Pre-money valuation is essentially how you value your business. It is the value you’ll quote to a potential venture capitalist or other funding source to get funding for your business. The higher (and more accurate) your valuation, the better is your capacity to attract funding.
All you need to do is mind the below factors before your next pitch to a potential investor.
Traction– Does your company have customers?
Reputation – Do your startup owner have a track record of coming up with good ideas or running successful businesses?
Prototype – Does your company have business prototype that displays how the product/service will help.
Revenues – It makes a company easier to value.
Supply and Demand – This includes a business owner’s desperation to secure an investment, and an investor’s willingness to pay a premium.
Distribution Channel – Where a startup sells its product?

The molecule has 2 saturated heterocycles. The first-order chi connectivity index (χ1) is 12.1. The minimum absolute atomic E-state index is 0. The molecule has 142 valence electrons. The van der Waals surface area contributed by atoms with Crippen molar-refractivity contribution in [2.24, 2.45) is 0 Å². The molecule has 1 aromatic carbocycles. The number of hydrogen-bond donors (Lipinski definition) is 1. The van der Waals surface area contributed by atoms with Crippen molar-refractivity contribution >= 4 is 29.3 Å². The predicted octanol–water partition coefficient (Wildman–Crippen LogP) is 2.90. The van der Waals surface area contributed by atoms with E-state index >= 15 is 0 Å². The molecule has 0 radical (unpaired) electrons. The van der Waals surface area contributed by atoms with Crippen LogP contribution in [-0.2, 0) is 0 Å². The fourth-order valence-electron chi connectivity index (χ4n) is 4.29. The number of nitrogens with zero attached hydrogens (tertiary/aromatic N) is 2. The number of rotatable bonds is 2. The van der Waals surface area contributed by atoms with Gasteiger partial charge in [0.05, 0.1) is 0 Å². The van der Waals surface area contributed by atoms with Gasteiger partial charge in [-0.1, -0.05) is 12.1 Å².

Hotness of Industry – If a particular industry is booming, investors are more likely to pay a premium and your startup will be worth more.
Poor Industry – If a startup is in an industry that has recently shown poor performance, or may be dying off.
Low Margins – Some startups will be in industries, or sell products that have low-margins, making an investment less desirable.
Competition – Some industry sectors have a lot of competition, or other business that have cornered the market. A startup that might be competing in this situation is likely to put off investors.
Management Not Up To Scratch – If the management team of a startup has no track record or reputation, or key positions are missing.
Product – If the product doesn’t work, or has no traction and doesn’t seem to be popular or a good idea.
Desperation – If the business owner is seeking investment because they are close to running out of cash.